Alan Caruba, founder of The Boring Institute, has published a book called "Boring Stuff: How to Spot It & How to Avoid It."
He has sent it to me with a note that begins:
"Boredom is so much a part of our lives that it's easy to overlook."
He says he started the institute as a media spoof, but since then he has been touched by the more serious aspects of his subject.
"Boredom lends itself wonderfully to humor, but clearly it has a very serious side to it. It (can be) a significant sign of potential teen suicide, school dropouts, marital failures, job burnout and drug use."
Boredom is perhaps the most common of maladies. It is a temporary lack of interest in life; a lowering of vivacity, a lethargy, a somnolence. Our senses go torpid; our eyes glaze over; our joie de vivre runs dry.
I suppose Jung and Freud and their colleagues have explored this phenomenon and that there are words to describe it, but we don't need a psychiatrist to define boredom for us, and I doubt that a psychiatrist can exorcise it.
We are all familiar with the social bore. This is the person who corners you at a party and drones on interminably, without insight, humor or revelation, about his own existence, while you glance about desperately seeking ways of escape.
His subject may be as lofty as religion, or as low as the relative merits of ravioli, cannelloni and lasagna. I am mystified by the number of times a conversation will drift to the eating preferences of those present. Baseball, politics and sex, I think, are more interesting subjects, but they fall far short of food in popularity.
I have an idea that many a budding romance has been aborted when the young woman asked the young man, "Do you like eggplant?" or the young man volunteered a liking for fried potatoes.
More malignant than the social bore, who finally can be escaped, is boredom with yourself. This form is pathological. It is intrinsic. Life suddenly holds no excitement. Love has lost its bloom. Nothing tastes good. You have no interest in books, or music, or the movies, or sports. You don't care whether the Dodgers win or lose, or whether your girlfriend phones, whether the champagne is effervescent, or whether you get a check in the mail. You lurch about in a vacuum. You regard life as Louis Jourdan regarded Paris in "Gigi," when he sang, "It's a bore!"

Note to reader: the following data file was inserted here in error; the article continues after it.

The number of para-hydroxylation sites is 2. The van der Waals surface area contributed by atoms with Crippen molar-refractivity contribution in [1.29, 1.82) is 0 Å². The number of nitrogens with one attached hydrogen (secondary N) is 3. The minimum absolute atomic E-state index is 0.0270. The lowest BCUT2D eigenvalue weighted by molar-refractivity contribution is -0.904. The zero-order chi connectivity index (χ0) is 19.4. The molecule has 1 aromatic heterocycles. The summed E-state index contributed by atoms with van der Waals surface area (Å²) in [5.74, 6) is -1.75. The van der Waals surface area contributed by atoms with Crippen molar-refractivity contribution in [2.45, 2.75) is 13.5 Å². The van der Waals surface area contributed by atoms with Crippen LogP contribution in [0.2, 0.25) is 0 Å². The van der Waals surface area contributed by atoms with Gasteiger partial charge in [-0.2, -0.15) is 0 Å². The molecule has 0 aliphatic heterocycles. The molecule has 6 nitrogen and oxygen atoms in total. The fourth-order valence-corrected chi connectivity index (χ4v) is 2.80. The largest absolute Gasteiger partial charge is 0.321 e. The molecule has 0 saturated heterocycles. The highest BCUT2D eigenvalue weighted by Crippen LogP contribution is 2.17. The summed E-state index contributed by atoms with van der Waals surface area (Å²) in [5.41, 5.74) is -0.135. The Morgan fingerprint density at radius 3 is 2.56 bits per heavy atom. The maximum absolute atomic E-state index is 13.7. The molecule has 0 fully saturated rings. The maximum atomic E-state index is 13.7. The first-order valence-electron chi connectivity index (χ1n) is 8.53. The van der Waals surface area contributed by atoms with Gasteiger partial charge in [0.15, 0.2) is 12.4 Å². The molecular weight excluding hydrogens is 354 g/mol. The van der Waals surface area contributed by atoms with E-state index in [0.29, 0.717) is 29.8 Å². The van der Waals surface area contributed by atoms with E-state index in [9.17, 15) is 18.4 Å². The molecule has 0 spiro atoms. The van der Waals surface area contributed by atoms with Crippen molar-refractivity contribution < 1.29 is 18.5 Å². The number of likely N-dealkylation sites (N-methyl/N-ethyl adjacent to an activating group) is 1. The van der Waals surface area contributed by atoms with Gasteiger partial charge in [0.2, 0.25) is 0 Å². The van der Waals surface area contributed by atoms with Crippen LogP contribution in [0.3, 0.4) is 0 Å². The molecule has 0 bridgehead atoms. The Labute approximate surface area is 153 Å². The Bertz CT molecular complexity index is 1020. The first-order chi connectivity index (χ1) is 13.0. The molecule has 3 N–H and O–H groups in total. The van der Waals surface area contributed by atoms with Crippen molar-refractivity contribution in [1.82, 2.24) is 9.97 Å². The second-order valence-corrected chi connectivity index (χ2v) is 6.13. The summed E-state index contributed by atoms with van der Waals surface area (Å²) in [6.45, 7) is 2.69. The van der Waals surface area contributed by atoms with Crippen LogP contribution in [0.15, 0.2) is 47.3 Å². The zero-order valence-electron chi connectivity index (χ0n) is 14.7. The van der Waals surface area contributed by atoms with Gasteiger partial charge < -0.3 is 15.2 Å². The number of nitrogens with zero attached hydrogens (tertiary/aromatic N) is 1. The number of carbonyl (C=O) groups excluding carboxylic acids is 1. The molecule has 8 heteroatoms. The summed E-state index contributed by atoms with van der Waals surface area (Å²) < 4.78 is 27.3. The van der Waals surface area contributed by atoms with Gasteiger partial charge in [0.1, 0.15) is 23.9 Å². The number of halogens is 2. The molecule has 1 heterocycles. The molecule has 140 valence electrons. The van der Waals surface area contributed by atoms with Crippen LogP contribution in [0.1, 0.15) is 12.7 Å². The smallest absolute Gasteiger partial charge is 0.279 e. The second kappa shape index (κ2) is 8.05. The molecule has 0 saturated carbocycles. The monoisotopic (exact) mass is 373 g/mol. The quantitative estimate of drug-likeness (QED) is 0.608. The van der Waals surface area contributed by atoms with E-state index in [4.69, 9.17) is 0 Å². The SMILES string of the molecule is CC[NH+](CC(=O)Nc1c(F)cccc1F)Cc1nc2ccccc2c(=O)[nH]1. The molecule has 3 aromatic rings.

Samuel Johnson was speaking of that kind of boredom also when he said, "When a man is tired of London, he is tired of life."
It is this kind of boredom that the jet set are trying to escape in their tireless intercontinental peregrinations. They fly from New York to Cannes, only to find boredom waiting for them on the Riviera. They flee to Paris, and then to Rome, or London, or Leningrad, and finally they seek to escape it in Hollywood, only to find its dreadful specter in residence there.
The trouble with discussing boredom is that the subject itself is boring. The other night we watched a play on television in which several people sat around a New York apartment having a party. They were boring people and the play itself was inevitably mostly boring. I don't know why playwrights so often try to create drama out of the daily lives of boring people. Boredom in, boredom out.
But poets and philosophers have often taken notice of this common emotion.
Voltaire was certainly speaking of the social bore when he said, "The secret of being a bore is to tell everything."
James Russell Lowell had the intrinsic bore in mind when he said, "There is no bore we dread being left alone with so much as our own minds."
Samuel Butler verified my notion that boredom is subjective when he observed, "The man who lets himself be bored is even more contemptible than the bore."
The cynic Ambrose Bierce defined a bore as "a person who talks when you wish him to listen," which is the kind I am most familiar with.
The notorious misogynist Friedrich Nietzsche observed, "God created woman. And boredom did indeed cease from that moment." But then he stayed in form by adding, "But many other things ceased as well! Woman was God's second mistake."
Logan Pearsall Smith, author of those random thoughts he collected as "Trivia," observed: "What a bore it is, waking up in the morning always the same person."
But of course we never wake up quite the same person. We are a day older; our wrinkles have deepened, our hair is thinner and grayer; we may have matured a bit; we may be more enlightened, our prejudices may be less entrenched, we may have more compassion for our fellow man. We can hope so, anyway.
I myself am rarely bored. Possibly that's because I am always amazed at my thoughts, my feelings, the orchestra of stimuli that give me pleasure.
I had a high school English teacher once who told us that the cultivated person could experience more in the confines of a single room than the banal person in all the capitals of Europe.
No doubt there is some truth to that, but I'd like to have another shot at Athens and Rome, before I shut the door.
By the way, Caruba's book can be purchased from The Boring Institute, Box 40, Maplewood, NJ 07040, $7.45 inclusive.
I haven't read it yet. I'm not that bored.